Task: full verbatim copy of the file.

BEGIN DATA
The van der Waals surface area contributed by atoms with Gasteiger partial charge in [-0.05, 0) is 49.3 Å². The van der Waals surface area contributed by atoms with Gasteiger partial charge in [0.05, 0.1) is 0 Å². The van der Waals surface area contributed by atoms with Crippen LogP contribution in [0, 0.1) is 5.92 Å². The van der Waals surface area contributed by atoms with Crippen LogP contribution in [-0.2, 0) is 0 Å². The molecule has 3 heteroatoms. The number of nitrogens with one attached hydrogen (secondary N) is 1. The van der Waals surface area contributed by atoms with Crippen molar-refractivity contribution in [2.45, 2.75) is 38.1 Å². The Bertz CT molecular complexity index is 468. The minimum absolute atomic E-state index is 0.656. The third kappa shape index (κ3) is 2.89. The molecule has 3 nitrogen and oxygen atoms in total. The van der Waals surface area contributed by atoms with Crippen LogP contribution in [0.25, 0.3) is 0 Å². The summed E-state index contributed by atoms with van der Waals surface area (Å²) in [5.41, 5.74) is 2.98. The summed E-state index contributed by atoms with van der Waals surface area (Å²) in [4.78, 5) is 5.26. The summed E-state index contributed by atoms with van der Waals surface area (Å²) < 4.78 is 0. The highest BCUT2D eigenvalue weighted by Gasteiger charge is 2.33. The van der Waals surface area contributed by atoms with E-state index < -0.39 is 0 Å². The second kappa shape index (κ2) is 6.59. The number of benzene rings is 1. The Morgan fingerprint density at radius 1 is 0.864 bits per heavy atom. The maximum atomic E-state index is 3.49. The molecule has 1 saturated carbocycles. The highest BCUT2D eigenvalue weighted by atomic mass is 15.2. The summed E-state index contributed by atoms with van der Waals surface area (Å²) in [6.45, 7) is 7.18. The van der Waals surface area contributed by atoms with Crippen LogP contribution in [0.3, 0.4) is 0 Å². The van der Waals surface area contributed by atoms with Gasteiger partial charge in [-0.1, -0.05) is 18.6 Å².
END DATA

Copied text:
The van der Waals surface area contributed by atoms with Gasteiger partial charge in [-0.05, 0) is 49.3 Å². The van der Waals surface area contributed by atoms with Gasteiger partial charge in [0.05, 0.1) is 0 Å². The van der Waals surface area contributed by atoms with Crippen LogP contribution in [0, 0.1) is 5.92 Å². The van der Waals surface area contributed by atoms with Crippen LogP contribution in [-0.2, 0) is 0 Å². The molecule has 3 heteroatoms. The number of nitrogens with one attached hydrogen (secondary N) is 1. The van der Waals surface area contributed by atoms with Crippen molar-refractivity contribution in [2.45, 2.75) is 38.1 Å². The Bertz CT molecular complexity index is 468. The minimum absolute atomic E-state index is 0.656. The third kappa shape index (κ3) is 2.89. The molecule has 3 nitrogen and oxygen atoms in total. The van der Waals surface area contributed by atoms with Crippen LogP contribution in [0.25, 0.3) is 0 Å². The summed E-state index contributed by atoms with van der Waals surface area (Å²) in [5.41, 5.74) is 2.98. The summed E-state index contributed by atoms with van der Waals surface area (Å²) in [4.78, 5) is 5.26. The summed E-state index contributed by atoms with van der Waals surface area (Å²) < 4.78 is 0. The highest BCUT2D eigenvalue weighted by Gasteiger charge is 2.33. The van der Waals surface area contributed by atoms with E-state index < -0.39 is 0 Å². The second kappa shape index (κ2) is 6.59. The number of benzene rings is 1. The Morgan fingerprint density at radius 1 is 0.864 bits per heavy atom. The maximum atomic E-state index is 3.49. The molecule has 1 saturated carbocycles. The highest BCUT2D eigenvalue weighted by atomic mass is 15.2. The summed E-state index contributed by atoms with van der Waals surface area (Å²) in [6.45, 7) is 7.18. The van der Waals surface area contributed by atoms with Crippen LogP contribution in [0.3, 0.4) is 0 Å². The van der Waals surface area contributed by atoms with Gasteiger partial charge in [-0.1, -0.05) is 18.6 Å².